Bad battery or bad alternator? (1 Viewer)

Joined
Oct 23, 2014
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San Jose, CA
I had an interesting day today. Started off with a 30 mile drive, mostly freeway, out to go on a hike with the family. After a hour and a half hike, jumped back in the truck, drove a short distance (100 yards), turned the truck off, got the kids situated, started up and drove off. We decided to check out where a road went and traveled another 5 miles or so on a windy back road.

All of a sudden my aftermarket radio started acting like i had poor reception which was strange because my phone was plugged directly into it playing music. I pulled off to the side of the road and the radio died. When trying to figure out what was going on there the engine died. I immediately assumed alternator as I have heard this is a typical symptom. I went ahead and tried to start the truck and got nothing. Turned the key off then back on and I got a warning buzzer, the battery light, ABS light, traction light, etc. but no clicking like the starter was trying to catch. I went into the back and got my jumper battery and a cheap multi-meter i keep in the trunk and tried to figure out what was happening. I measured the voltage before I started it and i seem to recall it was in the 6v range. I jump started the car with the jump pack (btw, just got the antigravity battery jumper and it worked great) and the engine fired right up. I went back and checked the voltage and it was showing something like 8v. The truck ran for maybe 30 seconds, started to hiccup and then died (no buzzer or other lights were noticed but I didnt stick around in the cab very long). I then had the truck towed home. Note- i didnt notice anything weird other than the radio acting up immediately before the truck died. I also didnt hear any grinding noise (bearing noise) when it was running.

This evening (7 hours later), i went back out to the truck and pulled the battery to charge it up so I can drive it into my driveway when I'm ready. I decided to use my nicer voltage meter to see where the battery was sitting and it registered just under 12v (something like 11.8v). I attempted to start the truck and this time it clicked like the starter solenoid was trying but no go. Dash lights seem normal (no buzzer). Interior lights were replaced with LEDs and those seem to work fine, also the electronic door locks are also working fine. I verified the voltage with my cheap meter and it matches my nice meter so I have no reason to suspect the earlier very low voltage readings. Battery is currently on a charger (btw its an interstate lead acid 'normal' battery).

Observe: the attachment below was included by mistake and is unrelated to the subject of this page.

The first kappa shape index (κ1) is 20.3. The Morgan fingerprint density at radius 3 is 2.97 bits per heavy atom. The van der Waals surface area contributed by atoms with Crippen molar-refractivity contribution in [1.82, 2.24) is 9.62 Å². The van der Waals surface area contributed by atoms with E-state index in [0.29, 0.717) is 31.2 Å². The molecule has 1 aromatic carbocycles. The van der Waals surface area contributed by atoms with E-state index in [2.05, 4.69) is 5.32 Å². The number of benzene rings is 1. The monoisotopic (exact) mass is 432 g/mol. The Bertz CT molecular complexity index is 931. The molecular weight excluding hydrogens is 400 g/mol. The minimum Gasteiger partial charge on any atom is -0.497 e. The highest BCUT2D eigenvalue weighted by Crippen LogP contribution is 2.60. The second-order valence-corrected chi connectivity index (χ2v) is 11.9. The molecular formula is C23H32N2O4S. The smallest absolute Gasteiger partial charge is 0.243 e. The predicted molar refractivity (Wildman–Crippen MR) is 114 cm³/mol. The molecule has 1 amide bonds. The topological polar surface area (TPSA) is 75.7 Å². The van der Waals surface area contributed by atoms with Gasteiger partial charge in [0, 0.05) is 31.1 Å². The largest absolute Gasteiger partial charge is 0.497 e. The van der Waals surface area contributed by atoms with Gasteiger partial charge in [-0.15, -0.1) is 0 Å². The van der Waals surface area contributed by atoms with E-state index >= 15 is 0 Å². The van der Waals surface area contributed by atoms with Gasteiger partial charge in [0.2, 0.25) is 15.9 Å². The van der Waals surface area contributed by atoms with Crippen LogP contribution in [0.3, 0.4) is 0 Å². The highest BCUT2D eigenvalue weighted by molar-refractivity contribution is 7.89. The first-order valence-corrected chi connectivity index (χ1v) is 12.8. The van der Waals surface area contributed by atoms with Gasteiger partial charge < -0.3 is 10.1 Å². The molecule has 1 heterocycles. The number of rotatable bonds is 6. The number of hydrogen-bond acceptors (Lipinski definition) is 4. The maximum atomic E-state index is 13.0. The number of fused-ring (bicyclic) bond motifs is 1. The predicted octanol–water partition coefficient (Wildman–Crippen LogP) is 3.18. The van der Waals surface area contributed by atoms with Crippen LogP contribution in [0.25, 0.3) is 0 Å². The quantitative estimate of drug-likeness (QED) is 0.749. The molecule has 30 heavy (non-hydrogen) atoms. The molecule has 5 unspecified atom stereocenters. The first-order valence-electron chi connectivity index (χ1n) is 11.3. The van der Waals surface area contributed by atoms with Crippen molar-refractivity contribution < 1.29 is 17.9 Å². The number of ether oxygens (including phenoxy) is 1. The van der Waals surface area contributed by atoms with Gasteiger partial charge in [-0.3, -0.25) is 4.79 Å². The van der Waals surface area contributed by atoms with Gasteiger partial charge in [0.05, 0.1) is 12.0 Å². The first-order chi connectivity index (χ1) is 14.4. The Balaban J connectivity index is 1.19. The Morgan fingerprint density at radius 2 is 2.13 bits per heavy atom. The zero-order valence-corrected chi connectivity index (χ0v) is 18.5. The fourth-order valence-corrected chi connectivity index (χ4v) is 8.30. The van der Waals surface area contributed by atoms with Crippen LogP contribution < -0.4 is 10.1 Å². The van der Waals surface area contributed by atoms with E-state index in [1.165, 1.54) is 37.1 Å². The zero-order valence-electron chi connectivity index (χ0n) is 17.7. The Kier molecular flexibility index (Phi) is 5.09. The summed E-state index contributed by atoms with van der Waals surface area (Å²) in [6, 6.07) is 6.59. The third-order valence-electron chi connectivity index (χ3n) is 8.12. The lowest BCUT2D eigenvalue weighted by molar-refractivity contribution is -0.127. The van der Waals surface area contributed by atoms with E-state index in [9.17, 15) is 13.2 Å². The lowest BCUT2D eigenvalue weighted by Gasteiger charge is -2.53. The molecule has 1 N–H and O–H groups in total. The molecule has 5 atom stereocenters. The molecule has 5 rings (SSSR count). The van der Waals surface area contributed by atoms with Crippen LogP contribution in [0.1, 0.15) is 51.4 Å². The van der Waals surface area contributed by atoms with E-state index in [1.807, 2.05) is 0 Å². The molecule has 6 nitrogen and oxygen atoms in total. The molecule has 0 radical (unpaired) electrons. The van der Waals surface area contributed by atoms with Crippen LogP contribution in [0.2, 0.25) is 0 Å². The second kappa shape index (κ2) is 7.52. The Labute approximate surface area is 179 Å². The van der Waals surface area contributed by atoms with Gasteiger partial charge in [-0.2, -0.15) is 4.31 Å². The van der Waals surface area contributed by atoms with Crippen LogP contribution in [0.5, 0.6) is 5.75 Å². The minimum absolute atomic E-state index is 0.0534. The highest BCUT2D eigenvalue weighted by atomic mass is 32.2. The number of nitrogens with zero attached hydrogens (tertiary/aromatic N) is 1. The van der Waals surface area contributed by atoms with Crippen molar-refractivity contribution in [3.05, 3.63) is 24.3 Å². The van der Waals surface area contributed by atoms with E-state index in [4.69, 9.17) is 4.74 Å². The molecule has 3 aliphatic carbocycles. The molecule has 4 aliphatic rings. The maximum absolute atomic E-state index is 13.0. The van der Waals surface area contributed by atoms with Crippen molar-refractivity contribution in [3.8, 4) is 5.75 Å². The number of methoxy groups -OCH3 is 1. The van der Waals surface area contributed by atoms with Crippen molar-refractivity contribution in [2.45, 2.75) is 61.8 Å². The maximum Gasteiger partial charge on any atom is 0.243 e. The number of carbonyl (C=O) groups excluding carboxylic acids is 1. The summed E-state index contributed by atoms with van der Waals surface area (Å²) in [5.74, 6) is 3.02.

I dont know why the battery would have rebounded like that, perhaps someone on here would know? I would like to fix it myself as we are (trying) to avoid any contact with other people due to covid.

In summary:
Truck drove 35 miles on the highway with multiple starts along the way - no issues.
Truck radio died, then the engine died. Jumping the truck worked but then died ~30sec later.
Prior to jumping battery showed 6v, while running after jump battery showed 8v.
After a tow home and it sitting for 7 hours, battery shows 11.8v (still doesnt start, didnt try jumping it).

I should mention it was rather hot today, 95-100F where we were at. Right now temp is ~80F.

Thanks!
 
Joined
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Magna, UT